The return of the Dark Knight: how Matt Reeves’ “The Batman” restored the character’s on-screen legacy


“The Batman” has been praised wildly by critic and fans alike, with the film being the perfect addition to the franchise. The character additions and acting have been consider a true “breath of fresh air” for die-hard fans.

Director and co-writer Matt Reeves’ “The Batman” was released on March 4, and it’s the latest tale previously unseen on the big screen for the character. With a rating of 85% by Rotten Tomatoes, the gritty and grim portrayal by Robert Pattinson’s Batman is a return to the character’s detective noir roots, as he faces the Riddler (Paul Dano) in a tense game of cat and mouse. Yet with its almost three-hour duration, the film has moments where it teeters on the edge of being worthy of such high critical and audience acclaim.


This film is a return to what we expect from Batman, yet it twists the narrative by focusing on the early stages of Bruce Wayne’s heroism. When you think of a Batman film, what’s typically pictured is Christopher Nolan’s 2008 “The Dark Knight,” featuring Christian Bale’s composed and suave portrayal of Bruce Wayne well into his career. Ben Affleck has taken the role since “Batman v. Superman: Dawn of Justice” in 2016, enduring criticism from fans. With hopes of bringing the Justice League to the big screens, Ben Affleck’s Batman was bleak in comparison, since Superman is godlike and Wonder Woman is an actual demigod. This portrayal turned Batman’s legacy and abilities into ever-flowing money in his wallet, which isn’t exactly a lie.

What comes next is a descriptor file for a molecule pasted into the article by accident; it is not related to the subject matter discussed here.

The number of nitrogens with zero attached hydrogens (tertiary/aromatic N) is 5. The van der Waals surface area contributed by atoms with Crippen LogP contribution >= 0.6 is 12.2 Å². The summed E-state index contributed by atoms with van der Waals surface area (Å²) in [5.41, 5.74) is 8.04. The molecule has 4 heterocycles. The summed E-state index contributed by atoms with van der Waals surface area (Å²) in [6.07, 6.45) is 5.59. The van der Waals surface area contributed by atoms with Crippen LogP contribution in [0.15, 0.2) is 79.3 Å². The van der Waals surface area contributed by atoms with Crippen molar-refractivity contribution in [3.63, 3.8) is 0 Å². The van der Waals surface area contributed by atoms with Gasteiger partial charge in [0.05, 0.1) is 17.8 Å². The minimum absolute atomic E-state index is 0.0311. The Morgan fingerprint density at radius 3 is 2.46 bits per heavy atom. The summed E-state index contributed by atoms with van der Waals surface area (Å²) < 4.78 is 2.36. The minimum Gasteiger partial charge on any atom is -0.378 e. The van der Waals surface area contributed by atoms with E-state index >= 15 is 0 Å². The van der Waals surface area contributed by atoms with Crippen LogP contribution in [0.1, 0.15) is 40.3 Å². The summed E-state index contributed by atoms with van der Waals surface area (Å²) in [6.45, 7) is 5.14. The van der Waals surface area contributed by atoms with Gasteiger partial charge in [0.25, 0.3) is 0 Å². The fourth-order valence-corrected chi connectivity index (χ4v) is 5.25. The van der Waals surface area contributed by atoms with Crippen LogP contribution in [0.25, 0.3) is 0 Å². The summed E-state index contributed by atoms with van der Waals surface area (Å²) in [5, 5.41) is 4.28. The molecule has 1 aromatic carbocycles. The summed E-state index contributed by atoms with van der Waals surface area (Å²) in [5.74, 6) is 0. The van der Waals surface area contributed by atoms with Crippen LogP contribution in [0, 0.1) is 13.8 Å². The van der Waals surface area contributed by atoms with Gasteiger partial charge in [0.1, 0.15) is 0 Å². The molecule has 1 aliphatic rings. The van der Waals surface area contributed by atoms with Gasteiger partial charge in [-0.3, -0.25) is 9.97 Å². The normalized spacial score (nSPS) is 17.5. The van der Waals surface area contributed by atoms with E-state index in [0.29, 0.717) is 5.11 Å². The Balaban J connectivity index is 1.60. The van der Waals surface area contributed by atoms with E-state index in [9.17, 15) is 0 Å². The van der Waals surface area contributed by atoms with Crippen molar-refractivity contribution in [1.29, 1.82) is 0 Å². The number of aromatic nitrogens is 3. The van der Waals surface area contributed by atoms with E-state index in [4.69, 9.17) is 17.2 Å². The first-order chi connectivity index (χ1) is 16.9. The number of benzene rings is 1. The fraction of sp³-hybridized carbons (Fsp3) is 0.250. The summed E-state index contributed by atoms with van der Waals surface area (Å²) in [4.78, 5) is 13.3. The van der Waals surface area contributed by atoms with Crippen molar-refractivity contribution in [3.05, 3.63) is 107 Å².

As if Reeves heard fans’ reprisal against the series, the brooding and almost horror film-esque tone of the movie takes inspiration from the grittier source material found in comics, like Frank Miller’s “The Dark Knight Returns” from the ‘70s. He’s stated repeatedly that his iteration of the Riddler is based off of the Zodiac Killer. Combine all of this inspiration, and “The Batman” feels accurate in its display of dubious morality fans have cherished in the characters’ back stories. 

Pattinson’s Batman amplifies the duality of what it means to be Bruce Wayne. The action pales in comparison to its legacy, but “The Batman” focuses on the intellect and dubious morality that makes Batman who he is.This film humanizes Bruce as rightfully unkept and emo, given the state of Gotham and his budding vigilante career. It’s a worthy yet grueling battle between him and the Riddler, and we get to see characters other than the Joker, like Catwoman (Zoë Kravtiz), Carmine Falcone (John Turturro) and the Penguin (Colin Farrell). For those who cherish the series, this portrayal is a breath of fresh air in the DC universe. 

It’s essential to realize that why “The Batman” feels right is primarily because of how low standards for the series have been. It doesn’t go quite in-depth into characters outside of a few scenes, but Reeves did the impossible by reviving this Batman on-screen. It’s still difficult to look at the film without rose-tinted glasses because of the star-studded cast’s talent, but “The Batman” will always be remembered as the return to the Dark Knight’s roots.